"The journey from my first album Majhe Malve Doabe Dian Boliyan to Punjaban has been utterly satisfying," he says.

Pammi feels the intrusion of Punjabi pop will not harm the centuries-old culture of folk music. "See the West is looking towards to us, but we do not take note of it," he signs off.

Double the treat
The Daily Bread Café is one stop for both parents and kids
Jasmine Singh

Next time you drop in Sector 17 for an endless shopping spree, with tiny tots in tow wondering what have they done to invite this torture there is one place where kiddos can be kids and parents can relax. Called the The Daily Bread Café, right above Kidsown-17 this newly opened café is one place where you can sit down and dig into Belgian Waffle, Burgers and Doughnuts without worrying about your child. As mummy shops, kids can have a good time at the toddler and play area and once she is back the jig bang can enjoy a good lunch or soups.

Says Tarun Sibal, managing director, Kidsown, Sector 17, “With Daily Bread Café we wanted to bring the best of ingredients of the highest quality which are nominally priced. It is about putting health back into the food.”

This he does through an assorted menu, which provides Pizzas, American Munches (New York Style Chicken Hot Dog, Cajun Style Chicken Fillet Burger, Baker’s Basket (Farmers Apple Pie, Grandpa’s Choc Chip Cookies), Freshly Brewed Cappuccino, Mocha, Latte, special selection teas (Kashmiri Kahwa, Mist Queen).

The café too has been done up tastefully, with a pool table, bold brush strokes on the walls depicting various cafes and hotels and musical instruments. “The place is like a relax and chillout zone, wherein families, kids, youngsters can sit back enjoy a coffee, read, work on the laptops, listen to music and savour healthy delicacies,” adds Tarun Sibal. More to the café, a CCT camera at the café allows the parents to keep a watch on their kids playing at the Kidsown area. Smiles Tarun, “In a way this café will facilitate parents and kids to spend quality time together while they enjoy healthy dishes (no dinner please). Youngsters too will find it as nice hangout place that is pocket friendly! Enough reason to check out the place soon.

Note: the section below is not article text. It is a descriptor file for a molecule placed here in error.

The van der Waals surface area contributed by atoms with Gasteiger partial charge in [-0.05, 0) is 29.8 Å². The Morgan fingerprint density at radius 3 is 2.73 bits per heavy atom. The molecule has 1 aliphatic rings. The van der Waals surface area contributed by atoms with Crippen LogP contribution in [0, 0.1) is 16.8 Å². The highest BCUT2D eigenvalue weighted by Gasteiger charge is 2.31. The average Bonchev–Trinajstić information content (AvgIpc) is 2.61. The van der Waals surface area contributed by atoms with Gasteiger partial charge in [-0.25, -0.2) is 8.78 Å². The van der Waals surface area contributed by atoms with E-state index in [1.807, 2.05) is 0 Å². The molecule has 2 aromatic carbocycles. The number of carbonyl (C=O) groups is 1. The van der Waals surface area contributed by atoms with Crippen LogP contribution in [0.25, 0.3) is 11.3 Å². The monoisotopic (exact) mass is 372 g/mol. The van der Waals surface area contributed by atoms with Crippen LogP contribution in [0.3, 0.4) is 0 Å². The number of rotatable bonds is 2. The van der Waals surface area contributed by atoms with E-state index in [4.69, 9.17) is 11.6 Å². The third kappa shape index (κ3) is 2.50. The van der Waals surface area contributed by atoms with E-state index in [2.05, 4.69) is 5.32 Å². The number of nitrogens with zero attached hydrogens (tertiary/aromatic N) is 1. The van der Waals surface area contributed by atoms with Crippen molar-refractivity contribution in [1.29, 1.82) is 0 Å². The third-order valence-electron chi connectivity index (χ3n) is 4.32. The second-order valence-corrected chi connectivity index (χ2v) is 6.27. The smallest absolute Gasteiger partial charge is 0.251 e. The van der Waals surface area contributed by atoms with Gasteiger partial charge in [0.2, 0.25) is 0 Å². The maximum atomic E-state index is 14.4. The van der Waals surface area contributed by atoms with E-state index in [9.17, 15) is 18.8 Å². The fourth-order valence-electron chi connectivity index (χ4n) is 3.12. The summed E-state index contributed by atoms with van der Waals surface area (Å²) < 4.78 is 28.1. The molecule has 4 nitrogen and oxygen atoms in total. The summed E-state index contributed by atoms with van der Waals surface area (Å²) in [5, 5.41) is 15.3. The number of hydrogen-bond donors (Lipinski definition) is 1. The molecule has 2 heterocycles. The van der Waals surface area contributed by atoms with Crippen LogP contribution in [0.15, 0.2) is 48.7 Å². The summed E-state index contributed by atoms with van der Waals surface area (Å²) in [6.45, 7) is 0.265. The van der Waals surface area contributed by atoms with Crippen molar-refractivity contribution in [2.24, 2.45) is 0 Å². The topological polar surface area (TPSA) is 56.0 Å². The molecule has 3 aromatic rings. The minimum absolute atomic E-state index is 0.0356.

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Melody makes a man
From plying a tonga to pulling a rehra, Sharif Eedu’s musical journey has come full circle with Folk, Raagi Dhadi Kavishar award
SD Sharma

Humility, hard work and loyalty for preserving the purity of Punjabi folk singing will account for Sharif Eedu’s winning the Rashtriya Sangeet Natak award or the coveted Rs 2.5 lakh Punjab state folk Ragi, Dhadi Kavishar award. Eedu (75) had never dreamt of bagging this award while plying a tonga and later a rehra in the outskirts of Manimanja for years. Struggling for survival he left his ancestral village Lalauda in Punjab to settle at Manimajra, but the belief of the accomplished Sarangi maestro was so deep rooted that he never fell to the charms of easy money (read making Punjabi pop or allied genres).